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  • Fighters from Misrata fire weapons at Islamic State militants near Sirte March 15, 2015.

    Fighters from Misrata fire weapons at Islamic State militants near Sirte March 15, 2015. | Photo: Reuters

Published 12 February 2019

The World Health Organization (WHO) have requested US$43.5 million in order to shore up the cost of supporting its health-related operations in Libya. 

The World Health Organization (WHO) have requested US$43.5 million in order to shore up the cost of supporting its health-related operations in Libya.  

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A 2017 WHO report indicates that 17.5 percent of hospitals and 20 percent of health centers are damaged, or partially damaged. This situation has worsened since the report’s publication date,  and at least 40 attacks against the installations and medical personnel have taken place, according to WHO authorities.

Libyans suffer from a general lack of attention and medical supplies, which puts them at constant risk of diseases such as acute diarrhea, leishmaniasis, tuberculosis, and vaccine preventable diseases.

The WHO also warned that in the current context marked by conflict, displaced people and refugees are the most at risk populations.

For Libya’s WHO representative Syed Jaffar Hussain, the war that started in 2011—at the behest of the United States—has taken the country’s sanitary system to the limit.

Years of conflict in Libya have left behind a struggling and over-burdened health care system. Many health facilities are fully or partially closed, limiting access to health care services to a population suffering from challenges from the 8-year conflict,” said Hussain.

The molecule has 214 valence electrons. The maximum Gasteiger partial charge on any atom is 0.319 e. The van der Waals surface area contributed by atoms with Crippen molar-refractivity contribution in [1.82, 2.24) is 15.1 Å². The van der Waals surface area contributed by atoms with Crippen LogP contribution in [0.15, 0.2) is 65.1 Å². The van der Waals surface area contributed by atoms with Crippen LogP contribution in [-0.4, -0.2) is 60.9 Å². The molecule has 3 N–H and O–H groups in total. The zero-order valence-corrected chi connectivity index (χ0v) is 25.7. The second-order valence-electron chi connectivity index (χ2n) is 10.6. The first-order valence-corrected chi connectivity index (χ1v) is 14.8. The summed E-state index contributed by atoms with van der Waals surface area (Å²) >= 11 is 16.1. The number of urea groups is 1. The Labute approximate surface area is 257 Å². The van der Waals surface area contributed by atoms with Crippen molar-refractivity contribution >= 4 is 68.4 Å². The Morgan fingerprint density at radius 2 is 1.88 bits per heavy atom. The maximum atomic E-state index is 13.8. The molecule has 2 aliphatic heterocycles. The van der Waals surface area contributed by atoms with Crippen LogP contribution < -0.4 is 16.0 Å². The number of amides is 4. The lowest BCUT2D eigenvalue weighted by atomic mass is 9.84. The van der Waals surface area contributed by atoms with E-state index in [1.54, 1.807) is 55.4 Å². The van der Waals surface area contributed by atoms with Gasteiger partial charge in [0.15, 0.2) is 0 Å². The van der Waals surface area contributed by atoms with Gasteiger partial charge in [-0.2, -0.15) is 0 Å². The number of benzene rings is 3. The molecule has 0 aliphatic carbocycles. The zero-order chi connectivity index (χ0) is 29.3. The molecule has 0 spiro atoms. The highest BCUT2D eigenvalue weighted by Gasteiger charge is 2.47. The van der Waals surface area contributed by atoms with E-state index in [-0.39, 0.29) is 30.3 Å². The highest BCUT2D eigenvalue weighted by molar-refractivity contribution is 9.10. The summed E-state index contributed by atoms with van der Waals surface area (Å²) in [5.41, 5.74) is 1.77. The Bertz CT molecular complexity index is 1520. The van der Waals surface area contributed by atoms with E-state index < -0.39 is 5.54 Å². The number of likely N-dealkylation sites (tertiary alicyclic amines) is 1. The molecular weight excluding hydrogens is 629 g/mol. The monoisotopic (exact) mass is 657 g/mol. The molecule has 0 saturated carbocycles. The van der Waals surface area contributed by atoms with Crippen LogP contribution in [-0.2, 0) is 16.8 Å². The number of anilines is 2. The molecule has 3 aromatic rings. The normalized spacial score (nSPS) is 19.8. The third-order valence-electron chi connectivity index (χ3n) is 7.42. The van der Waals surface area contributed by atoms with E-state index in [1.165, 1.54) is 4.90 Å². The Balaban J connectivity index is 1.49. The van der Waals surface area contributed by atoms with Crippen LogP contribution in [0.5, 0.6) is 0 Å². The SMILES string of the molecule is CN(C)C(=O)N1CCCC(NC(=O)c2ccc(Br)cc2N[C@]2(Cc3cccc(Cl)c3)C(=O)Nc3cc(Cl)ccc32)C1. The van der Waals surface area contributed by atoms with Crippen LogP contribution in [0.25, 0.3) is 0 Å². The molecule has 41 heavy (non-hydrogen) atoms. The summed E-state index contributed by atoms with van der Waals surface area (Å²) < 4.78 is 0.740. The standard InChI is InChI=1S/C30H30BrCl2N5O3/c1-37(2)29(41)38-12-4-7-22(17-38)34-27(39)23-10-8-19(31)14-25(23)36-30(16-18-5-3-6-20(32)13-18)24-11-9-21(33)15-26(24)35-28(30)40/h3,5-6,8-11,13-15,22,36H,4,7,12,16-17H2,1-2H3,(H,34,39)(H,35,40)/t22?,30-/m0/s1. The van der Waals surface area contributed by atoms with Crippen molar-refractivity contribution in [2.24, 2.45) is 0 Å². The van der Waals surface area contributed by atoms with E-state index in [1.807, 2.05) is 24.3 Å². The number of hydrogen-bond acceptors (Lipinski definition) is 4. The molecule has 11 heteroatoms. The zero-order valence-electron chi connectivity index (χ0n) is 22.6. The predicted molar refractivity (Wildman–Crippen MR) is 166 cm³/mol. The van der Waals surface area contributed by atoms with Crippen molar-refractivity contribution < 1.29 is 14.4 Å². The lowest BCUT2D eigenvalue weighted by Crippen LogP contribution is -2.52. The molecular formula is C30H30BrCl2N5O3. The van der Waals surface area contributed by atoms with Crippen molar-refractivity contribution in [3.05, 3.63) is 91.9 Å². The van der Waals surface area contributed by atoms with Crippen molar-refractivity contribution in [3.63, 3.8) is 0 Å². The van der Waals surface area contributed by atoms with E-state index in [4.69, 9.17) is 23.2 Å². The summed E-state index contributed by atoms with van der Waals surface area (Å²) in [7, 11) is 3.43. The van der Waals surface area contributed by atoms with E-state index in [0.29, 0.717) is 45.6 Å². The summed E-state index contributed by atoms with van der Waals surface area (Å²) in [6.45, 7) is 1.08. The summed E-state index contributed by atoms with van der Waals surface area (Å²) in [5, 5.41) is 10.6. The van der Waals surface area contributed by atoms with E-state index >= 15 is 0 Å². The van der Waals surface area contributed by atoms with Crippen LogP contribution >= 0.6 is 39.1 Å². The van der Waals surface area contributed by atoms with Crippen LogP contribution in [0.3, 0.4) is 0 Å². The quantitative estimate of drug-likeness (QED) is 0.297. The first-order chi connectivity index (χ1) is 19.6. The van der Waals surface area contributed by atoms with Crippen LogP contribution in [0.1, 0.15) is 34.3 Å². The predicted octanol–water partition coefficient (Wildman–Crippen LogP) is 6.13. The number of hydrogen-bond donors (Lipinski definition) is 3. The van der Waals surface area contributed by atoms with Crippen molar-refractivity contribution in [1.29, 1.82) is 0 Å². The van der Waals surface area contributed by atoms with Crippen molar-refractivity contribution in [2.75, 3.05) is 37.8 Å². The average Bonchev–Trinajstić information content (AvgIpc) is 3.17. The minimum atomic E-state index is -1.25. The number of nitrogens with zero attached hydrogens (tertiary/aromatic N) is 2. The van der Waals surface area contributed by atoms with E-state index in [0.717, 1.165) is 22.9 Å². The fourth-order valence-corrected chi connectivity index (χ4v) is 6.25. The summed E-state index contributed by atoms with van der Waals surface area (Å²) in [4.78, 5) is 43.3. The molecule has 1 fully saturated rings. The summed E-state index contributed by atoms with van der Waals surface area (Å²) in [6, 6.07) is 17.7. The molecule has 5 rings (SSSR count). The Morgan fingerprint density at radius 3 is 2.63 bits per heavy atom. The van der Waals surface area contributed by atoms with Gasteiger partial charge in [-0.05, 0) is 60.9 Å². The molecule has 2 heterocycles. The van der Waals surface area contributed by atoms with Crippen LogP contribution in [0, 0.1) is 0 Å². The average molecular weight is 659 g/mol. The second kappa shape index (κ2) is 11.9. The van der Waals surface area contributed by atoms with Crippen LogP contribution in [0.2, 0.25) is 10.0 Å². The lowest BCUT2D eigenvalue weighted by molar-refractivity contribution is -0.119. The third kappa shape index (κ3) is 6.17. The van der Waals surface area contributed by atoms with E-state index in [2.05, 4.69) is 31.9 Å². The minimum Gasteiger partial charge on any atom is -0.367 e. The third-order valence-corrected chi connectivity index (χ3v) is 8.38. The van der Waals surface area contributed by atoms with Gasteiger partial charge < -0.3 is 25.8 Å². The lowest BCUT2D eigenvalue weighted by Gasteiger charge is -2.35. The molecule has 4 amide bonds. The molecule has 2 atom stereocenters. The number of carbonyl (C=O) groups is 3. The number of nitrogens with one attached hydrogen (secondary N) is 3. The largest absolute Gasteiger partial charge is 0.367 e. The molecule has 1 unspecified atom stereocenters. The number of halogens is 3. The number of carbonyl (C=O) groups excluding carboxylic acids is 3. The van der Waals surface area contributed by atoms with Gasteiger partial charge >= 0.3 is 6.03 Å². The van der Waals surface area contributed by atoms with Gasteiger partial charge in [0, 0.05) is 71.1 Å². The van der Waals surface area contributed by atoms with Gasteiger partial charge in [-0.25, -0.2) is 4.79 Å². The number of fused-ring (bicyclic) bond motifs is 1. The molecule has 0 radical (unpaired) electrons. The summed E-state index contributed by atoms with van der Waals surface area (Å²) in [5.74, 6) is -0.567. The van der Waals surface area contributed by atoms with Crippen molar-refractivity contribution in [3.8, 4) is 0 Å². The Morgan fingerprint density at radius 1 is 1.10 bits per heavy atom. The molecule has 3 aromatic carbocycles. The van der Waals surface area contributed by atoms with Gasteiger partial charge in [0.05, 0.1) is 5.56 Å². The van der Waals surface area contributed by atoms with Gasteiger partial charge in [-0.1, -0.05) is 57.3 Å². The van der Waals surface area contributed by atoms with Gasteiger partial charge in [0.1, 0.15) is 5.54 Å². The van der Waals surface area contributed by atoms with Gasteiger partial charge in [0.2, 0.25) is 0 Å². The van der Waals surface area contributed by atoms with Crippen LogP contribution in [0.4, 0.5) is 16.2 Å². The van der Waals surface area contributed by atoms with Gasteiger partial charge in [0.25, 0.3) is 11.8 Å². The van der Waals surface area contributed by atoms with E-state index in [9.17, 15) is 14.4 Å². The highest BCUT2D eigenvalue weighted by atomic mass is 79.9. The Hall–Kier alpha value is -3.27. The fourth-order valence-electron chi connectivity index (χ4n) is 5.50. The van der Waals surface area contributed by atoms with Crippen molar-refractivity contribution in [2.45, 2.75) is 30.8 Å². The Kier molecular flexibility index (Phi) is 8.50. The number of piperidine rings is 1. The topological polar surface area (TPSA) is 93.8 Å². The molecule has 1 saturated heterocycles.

The WHO has been trying to stretch its resources to provide the best possible coverage, but statistics show that the current situation is by far unsustainable. The organization is receiving close to 36 percent of the funding required for Libya’s Humanitarian Response Plan in 2018.

Even with the scant funding, the WHO was able to provide coverage in 405,000 medical consultations, providing medical supplies, and carrying out more than 16,400 medical consultations, 188 major surgical procedures, including cardiac surgeries for 78 children, according to Relief Web.

The war against the Libyan Jamahiriya started in 2011. Western countries hailed it as a popular-democratic uprising against a regime oppressing its own people. The road to war was paved in part with propaganda against former Prime Minister Muammar Gaddafi. Western intervention, with the undeclared purpose of conducting regime change, led the country to a downward spiral of conflict between rival governments, tribal forces, and affiliates of the Islamic State.


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